Robert Jenrick criticises UK red tape after taking in Ukrainian family
Tory MP hits out at ‘overly bureaucratic’ process for resettling refugees, saying visas took too long
The former cabinet minister Robert Jenrick has criticised the scheme to resettle refugees from Ukraine as “overly bureaucratic”, after he is thought to have become the first MP to welcome a Ukrainian family to Britain.
He described the process by which Maria, 40, and her two children, Bohdan, 15, and Khrystyna, 11, had got to the UK as “traumatic”. The children’s father has stayed in Ukraine to fight the Russian invasion, as is the law there.
Speaking on the Daily Telegraph’s Chopper’s Politics podcast, he said: “It has been a very difficult experience for them. Even the experience of coming here was traumatic.
“They spent seven hours queueing at the Polish border before they were able to finally leave Ukraine, catch the flight to the UK, and the experiences which they’ve had, and their relatives have had, in different parts of the country over the last two or three months are really harrowing.”
On the visa process, he said: “Truth be told, it has been a bumpy start to the scheme. It’s taken too long to get visas, for us it took about three weeks to get all three visas approved.
“And so there are people who are frustrated, it has tested the patience of sponsors and, more importantly, of the families and individuals themselves.
“But having been involved in some schemes that are not dissimilar to this in the past, like the Hong Kong scheme, Syrian scheme, Afghan scheme as a minister, as communities secretary, I know that. But I do think that we will get over those bumps, we are getting over them now.”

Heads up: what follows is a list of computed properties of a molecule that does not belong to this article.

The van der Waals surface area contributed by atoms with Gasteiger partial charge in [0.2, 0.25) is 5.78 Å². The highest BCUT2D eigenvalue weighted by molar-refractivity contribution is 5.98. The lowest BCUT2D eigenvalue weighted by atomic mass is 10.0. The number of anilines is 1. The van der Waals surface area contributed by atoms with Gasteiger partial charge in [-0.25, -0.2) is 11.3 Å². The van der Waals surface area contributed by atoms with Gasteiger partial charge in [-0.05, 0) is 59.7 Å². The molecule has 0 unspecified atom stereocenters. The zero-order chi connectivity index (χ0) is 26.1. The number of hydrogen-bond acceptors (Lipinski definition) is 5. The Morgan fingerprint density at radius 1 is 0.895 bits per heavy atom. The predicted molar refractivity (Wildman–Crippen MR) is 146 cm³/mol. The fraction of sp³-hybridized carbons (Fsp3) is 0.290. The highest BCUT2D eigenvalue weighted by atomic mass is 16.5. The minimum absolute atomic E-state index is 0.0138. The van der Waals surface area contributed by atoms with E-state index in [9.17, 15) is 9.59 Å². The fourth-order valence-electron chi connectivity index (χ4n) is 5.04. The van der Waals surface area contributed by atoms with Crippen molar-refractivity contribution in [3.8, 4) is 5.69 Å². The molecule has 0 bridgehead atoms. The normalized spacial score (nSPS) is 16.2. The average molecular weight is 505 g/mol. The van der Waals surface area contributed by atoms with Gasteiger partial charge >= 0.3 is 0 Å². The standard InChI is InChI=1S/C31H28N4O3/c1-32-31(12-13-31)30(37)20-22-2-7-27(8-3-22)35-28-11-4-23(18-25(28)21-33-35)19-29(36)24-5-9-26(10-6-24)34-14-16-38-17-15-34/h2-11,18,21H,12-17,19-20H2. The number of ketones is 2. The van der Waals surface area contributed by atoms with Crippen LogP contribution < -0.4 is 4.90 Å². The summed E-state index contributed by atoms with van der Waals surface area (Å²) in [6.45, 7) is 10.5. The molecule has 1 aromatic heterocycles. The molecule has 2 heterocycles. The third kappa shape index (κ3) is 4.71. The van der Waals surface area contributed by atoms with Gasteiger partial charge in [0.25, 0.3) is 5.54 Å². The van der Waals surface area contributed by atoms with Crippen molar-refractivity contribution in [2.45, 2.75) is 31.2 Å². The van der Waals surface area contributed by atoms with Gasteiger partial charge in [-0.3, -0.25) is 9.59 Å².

He added: “There were simple things that we could and should have done from the outset, like having the form in Ukrainian, for example. And I’m not sure whether you need to be doing checks on minors who are extremely unlikely to be threats to this country.”
He said some security checks were needed, but added: “The checks need to be done quickly and in this case I’m afraid it has taken too long.”
Jenrick said he had not yet received the £350 he is entitled to for hosting the family under the government’s Homes for Ukraine sponsorship scheme. If he is offered it, he said he would either not accept it or pass it directly to the refugees.
Several MPs and ministers have said they have applied to host families.
Earlier this month, the Conservative MP Duncan Baker said he had welcomed a mother and her son. “So far … it’s been very rewarding to see them feeling safe at last after a very traumatic experience and beginning to stabilise them and rebuild their lives,” Baker said.
The environment minister, Victoria Prentis, took in a 25-year-old Ukrainian refugee last month under a separate visitor visa scheme.Last week, the former health secretary Matt Hancock said he planned to house seven Ukrainian refugees at his Suffolk residence.
Hancock described the visa process as a “challenge”.
By Monday, about 16,400 people had arrived in the UK under Ukraine visa schemes, according to government figures, with 13,200 arriving under the Ukraine family scheme, and 3,200 under the Homes for Ukraine scheme.
For both schemes 94,700 applications had been received, and 56,500 visas granted by Thursday, said the Department for Levelling Up, Housing and Communities, and the Home Office.